In the protocol below, we describe the in-gel digestion procedure, as it is routinely performed in our laboratory, for peptide mass mapping of picomole to subpicomole quantities of protein derived from coomassie- or silver stained polyacrylamide gels. First, SDS is removed from the gel prior to digestion, in several ammoniumcarbonate/acetonitrile washing steps. The excised gel pieces are subsequently dried and rehydrated with enzyme in buffer. Alternatively, the washed gel pieces may be reduced and S-alkylated prior to rehydration with enzyme. After digestion, the peptides are extracted from the gel and mass analyzed.

MATERIALS

In-gel digestion procedure

In-gel digestion procedure

Buffers, Solutions, and Reagents

Materials

25 mM NH4HCO3 in 50% acetonitrile

25 mM NH4HCO3, pH 8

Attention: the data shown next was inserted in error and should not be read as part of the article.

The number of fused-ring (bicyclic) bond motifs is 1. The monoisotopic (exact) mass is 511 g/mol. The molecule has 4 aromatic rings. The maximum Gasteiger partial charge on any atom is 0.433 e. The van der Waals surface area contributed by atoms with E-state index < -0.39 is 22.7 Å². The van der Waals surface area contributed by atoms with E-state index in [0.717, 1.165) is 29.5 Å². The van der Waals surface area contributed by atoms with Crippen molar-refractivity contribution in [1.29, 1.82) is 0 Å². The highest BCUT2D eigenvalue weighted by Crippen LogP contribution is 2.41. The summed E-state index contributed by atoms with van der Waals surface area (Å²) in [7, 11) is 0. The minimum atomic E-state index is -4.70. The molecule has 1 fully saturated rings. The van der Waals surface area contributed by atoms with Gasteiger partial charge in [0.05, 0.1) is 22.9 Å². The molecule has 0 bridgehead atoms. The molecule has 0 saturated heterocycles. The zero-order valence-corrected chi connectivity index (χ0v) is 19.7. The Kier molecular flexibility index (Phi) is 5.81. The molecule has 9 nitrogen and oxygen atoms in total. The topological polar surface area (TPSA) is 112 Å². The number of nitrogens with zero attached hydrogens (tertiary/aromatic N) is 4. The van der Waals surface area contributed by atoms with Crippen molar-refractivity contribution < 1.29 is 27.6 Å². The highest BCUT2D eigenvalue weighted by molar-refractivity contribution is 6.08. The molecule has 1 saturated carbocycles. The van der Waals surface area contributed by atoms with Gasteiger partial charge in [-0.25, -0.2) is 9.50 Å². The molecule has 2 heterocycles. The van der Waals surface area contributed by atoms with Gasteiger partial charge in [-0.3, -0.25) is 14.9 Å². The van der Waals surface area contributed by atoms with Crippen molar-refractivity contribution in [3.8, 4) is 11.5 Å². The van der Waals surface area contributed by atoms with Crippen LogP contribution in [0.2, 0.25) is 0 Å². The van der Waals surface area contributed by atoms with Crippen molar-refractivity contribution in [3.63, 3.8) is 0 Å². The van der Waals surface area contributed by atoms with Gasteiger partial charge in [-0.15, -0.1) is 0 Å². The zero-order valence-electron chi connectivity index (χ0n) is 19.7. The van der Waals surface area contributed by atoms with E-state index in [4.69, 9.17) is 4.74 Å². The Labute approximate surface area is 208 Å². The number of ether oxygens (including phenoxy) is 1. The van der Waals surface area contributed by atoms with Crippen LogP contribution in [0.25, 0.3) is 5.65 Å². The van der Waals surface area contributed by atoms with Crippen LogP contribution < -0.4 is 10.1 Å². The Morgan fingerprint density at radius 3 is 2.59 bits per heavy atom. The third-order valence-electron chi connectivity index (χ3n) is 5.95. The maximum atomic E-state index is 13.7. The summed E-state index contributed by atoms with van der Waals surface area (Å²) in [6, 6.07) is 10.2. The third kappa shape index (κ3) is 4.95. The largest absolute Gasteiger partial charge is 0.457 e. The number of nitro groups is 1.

5% TFA/ 50% acetonitrile

0.1 mg/ml trypsin in 25 mM NH4HCO3, pH 8

10 mM dithiotreitol in 25 mM NH4HCO3

55 mM iodoacetamide in 25 mM NH4HCO3

Generally, trypsin is the protease of choice for peptide mass fingerprinting, because of its reliability and its substrate specificity, yielding peptides with C-terminal basic residues , which facilitates ionization and subsequent mass spectrometric sequencing.

Dissolve trypsin just before use in ice-cold buffer .

  1. Excise protein bands/spots of interest from the gel and cut each gel piece into small particles using a scalpel and place into a 0.65 ml siliconized tube . Also cut out a gel piece from a protein-free region of the gel, for a parallel control digestion to identify trypsin autoproteolysis products.

A small gel particle size facilitates the removal of SDS during the washes, and improves enzyme access to the gel.

For a silver-staining protocol compatible with mass spectrometry, see Shevchenco et al. .